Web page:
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Researchers exploit Chrome at Pwn2Own, receive $100,000 prize

Google Chrome was exploited by researchers at Pwn2Own, researchers won $100,000 prize

By Trace Hagan on Mar 7, 2013 06:03 pm CST - 1 min, 5 secs reading time

At the Pwn2Own hacking competition currently running in Vancouver, Canada, two security researchers from MWR Labs have managed to exploit Google Chrome. As a result of this impressive feat, they have been awarded a $100,000 prize. The exploit relied on a bug in Chrome as well as a bug in the kernel of Windows 7.

Researchers exploit Chrome at Pwn2Own, receive $100,000 prize | TweakTown.com

By visiting a malicious webpage, users could be susceptible to the exploit, even if they are running fully patched software. The exploit allowed the researchers to run code in the sandboxed renderer process. They then utilized a kernel exploit in Windows 7, which granted them elevated privileges.

We were able to exploit the first vulnerability in multiple ways, allowing us to leak the addresses of several objects in memory, calculate the base address of certain system dlls, read arbitrary data, and gain code execution. This allowed us to bypass ALSR by leaking the base address of a dll, and to bypass DEP by reading that dll's .text segment into a javascript string, allowing us to dynamically calculate the addresses of ROP gadgets.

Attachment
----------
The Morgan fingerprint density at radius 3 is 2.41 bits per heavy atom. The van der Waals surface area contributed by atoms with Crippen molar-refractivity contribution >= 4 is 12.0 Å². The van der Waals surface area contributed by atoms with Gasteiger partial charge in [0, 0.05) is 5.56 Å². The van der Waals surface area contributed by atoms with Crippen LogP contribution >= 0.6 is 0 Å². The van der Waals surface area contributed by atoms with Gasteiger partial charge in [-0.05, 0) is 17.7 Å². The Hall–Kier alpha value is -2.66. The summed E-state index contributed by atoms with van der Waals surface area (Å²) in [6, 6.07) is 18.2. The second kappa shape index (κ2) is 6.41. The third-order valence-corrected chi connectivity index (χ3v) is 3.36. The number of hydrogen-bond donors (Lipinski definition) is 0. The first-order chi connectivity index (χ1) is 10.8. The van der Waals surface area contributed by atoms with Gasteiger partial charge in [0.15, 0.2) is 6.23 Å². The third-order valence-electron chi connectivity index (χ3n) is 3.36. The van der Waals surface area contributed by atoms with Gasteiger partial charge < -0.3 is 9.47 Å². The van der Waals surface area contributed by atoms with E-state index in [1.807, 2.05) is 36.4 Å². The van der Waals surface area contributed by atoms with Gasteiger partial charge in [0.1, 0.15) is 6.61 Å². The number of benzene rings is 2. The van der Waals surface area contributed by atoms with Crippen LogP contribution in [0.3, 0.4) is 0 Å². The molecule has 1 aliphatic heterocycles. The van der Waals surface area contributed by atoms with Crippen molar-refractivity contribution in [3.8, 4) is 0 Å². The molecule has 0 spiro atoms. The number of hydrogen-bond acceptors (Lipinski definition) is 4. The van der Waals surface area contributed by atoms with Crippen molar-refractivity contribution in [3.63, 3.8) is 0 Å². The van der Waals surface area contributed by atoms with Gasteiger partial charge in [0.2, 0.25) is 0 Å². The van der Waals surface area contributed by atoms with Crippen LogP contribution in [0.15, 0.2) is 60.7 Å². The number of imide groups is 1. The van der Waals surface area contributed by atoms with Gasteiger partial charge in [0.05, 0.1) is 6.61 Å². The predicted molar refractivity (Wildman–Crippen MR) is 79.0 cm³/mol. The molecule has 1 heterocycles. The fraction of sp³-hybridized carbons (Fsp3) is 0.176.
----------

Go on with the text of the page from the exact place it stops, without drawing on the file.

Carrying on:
MWR Labs will not release details on the exploit until the vendors have a chance to patch the vulnerabilities. Chrome is generally seen as the most secure and was picked because of its wide use and perceived security.

Trace Hagan

ABOUT THE AUTHOR - Trace Hagan

Trace is a starving college student studying Computer Science. He has a love of the English language and an addiction for new technology and speculation. When he's not writing, studying, or going to class, he can be found on the soccer pitch, both playing and coaching, or on the mountain snowboarding.

NEWS SOURCE:news.cnet.com

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